While writers, directors and actors fought their wars over credits, the visual effects industry was undergoing its massive shift from analog to digital, with the founding of such companies as Industrial Light + Magic, Boss Films, Robert Abel & Associates and Digital Productions. Increasingly, the visual effects in movies evolved from special camera effects – something that people could understand – to CGI, which was a puzzling acronym for most of the public. The top grossing films of the 1990s were all VFX-centric movies, from Titanic to Star Wars: Episode I – The Phantom Menace, Jurassic Park, Independence Day, Men in Black and Toy Story 2, but the conversation about VFX was relegated to “how they did it” stories, with no conversation about how to properly credit the work being done.
In fact, many films continued to give VFX credit for “special photographic effects.” In 1982, Douglas Trumbull, VES’s credit on Blade Runner was for Special Photographic Effects Supervisor, the same credit he got on the 1968 2001: A Space Odyssey. These were halcyon days for visual effects artists, who reveled in the work pioneering the use of computers to accurately represent everything from fur to faces. The Visual Effects Society was formed in 1997 as a “non-profit, professional honorary society” to recognize, advance and honor “visual effects as an art form, promoting the interests of its Membership.” Concern over credits was not on the minds of most visual effects artists in those early days, buoyed as they were by the challenges of pushing technology forward and creating stunning images.
As the movies got bigger and took more advantage of digital visual effects, so the list of VFX credits grew, and lots of people noticed. On Nov. 8, 1982, The New York Times’ Aljean Harmetz reported that “some Hollywood movies today have technical credits six or eight times as large as their casts.” She pointed out Star Trek II, with 20 actors who get their names and 127 behind-the-scenes people; Raiders of the Lost Ark that credited 232 “technicians … with computer engineering and electronic systems design”; and Tron, which has 44 actors and “nearly 300 people whose faces do not appear on the screen.” She did not mean this in a good way.
Although everyone from assistant cooks to secretaries now gets credit, says Harmetz, “the chief reason for the length of credits are the requirements of the sophisticated special effects movies that have poured out since Star Wars … all recognition of the computer-generated imagery that will increasingly be a part of moviemaking.” The visual effects community didn’t answer the charge of excessive credits – and were not covered in the press as seeking more significant placement of their credits. A keyword search of “credits” at the Academy of Motion Picture Arts & Sciences’ Margaret Herrick Library produces not a single article on VFX credits during this era.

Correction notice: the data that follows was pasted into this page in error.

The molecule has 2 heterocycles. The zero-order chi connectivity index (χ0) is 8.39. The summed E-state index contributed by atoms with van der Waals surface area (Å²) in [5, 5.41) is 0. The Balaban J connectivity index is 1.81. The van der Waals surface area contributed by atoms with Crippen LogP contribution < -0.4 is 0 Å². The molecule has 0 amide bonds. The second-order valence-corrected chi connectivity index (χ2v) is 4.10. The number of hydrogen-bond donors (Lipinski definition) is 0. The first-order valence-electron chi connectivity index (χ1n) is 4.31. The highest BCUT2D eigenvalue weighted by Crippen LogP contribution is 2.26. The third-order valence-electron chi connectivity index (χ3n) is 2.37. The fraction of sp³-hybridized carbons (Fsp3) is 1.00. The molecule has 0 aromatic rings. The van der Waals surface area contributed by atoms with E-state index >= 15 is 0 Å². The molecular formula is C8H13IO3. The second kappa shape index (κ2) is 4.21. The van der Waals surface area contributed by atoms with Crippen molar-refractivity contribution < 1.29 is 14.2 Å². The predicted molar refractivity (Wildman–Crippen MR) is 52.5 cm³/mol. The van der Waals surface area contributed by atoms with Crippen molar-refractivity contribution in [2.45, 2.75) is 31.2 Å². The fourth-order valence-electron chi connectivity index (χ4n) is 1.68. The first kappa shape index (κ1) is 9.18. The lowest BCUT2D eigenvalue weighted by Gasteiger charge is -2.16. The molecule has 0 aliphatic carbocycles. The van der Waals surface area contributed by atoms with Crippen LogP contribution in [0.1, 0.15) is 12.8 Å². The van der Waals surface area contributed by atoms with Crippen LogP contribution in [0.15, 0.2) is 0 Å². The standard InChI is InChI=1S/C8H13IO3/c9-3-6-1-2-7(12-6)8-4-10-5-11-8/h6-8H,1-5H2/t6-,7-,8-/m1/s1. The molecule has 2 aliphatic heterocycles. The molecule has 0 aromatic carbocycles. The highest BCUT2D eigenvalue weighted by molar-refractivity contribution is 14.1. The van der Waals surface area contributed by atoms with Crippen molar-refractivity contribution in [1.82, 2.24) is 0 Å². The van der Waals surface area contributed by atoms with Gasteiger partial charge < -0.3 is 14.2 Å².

The visual effects community believes it’s time for a change. “As technology and the art of visual effects has evolved, VFX now plays a role throughout the filmmaking process,” says Rising Sun Pictures Executive Producer Gill Howe. “The natural progression would see visual effects moving up in the order of credits, which is often not the case.” Howe points out that some VFX-heavy films spend half their budgets on visual effects, which also isn’t reflected in the credits.
“The horse is out of the barn. We have over-population of the business with super talent. I try in my way to right the ship, but we’re fighting with studios that have 100 years of experience in negotiating deals.”
—Richard Edlund, VES and Founder/President of former Boss Films Studios
VFX credits are currently an opaque process. On a film-by-film basis, each VFX facility head negotiates with the studio executive in charge of VFX for credits, but regardless of the compromise they come to, each studio’s credits executive has to sign off – and at times simply scotches whatever deal was struck, sometimes with a Catch-22 explanation. For example, former VES Chair Jeffrey A. Okun, VES recalls that one now-defunct VFX facility made a deal with the studio’s VFX executive to halve their rate for shots that had to be created and delivered over a weekend, in exchange for a single card company credit in the end crawl. When the movie opened, however, the VFX company was shocked to find it didn’t get that promised credit, because the studio’s vice president of credit and title administration explained that the dollar amount was less than the threshold required to get a credit.
For Framestore Global Joint Managing Director, Film, Matt Fox, credits are crucial for the crew, which wants recognition as well as a salary. “Artists want validation from the production,” he says, “but the studio executives are stymied by rules and regulations.” Instead, he has to map out everyone working on the project and eventually determine who gets credit and who doesn’t. “We have a good collaborative response from people in legal and production, but I think the rules surrounding credits in VFX are fairly immovable,” says Fox. “We have tried for years and years.”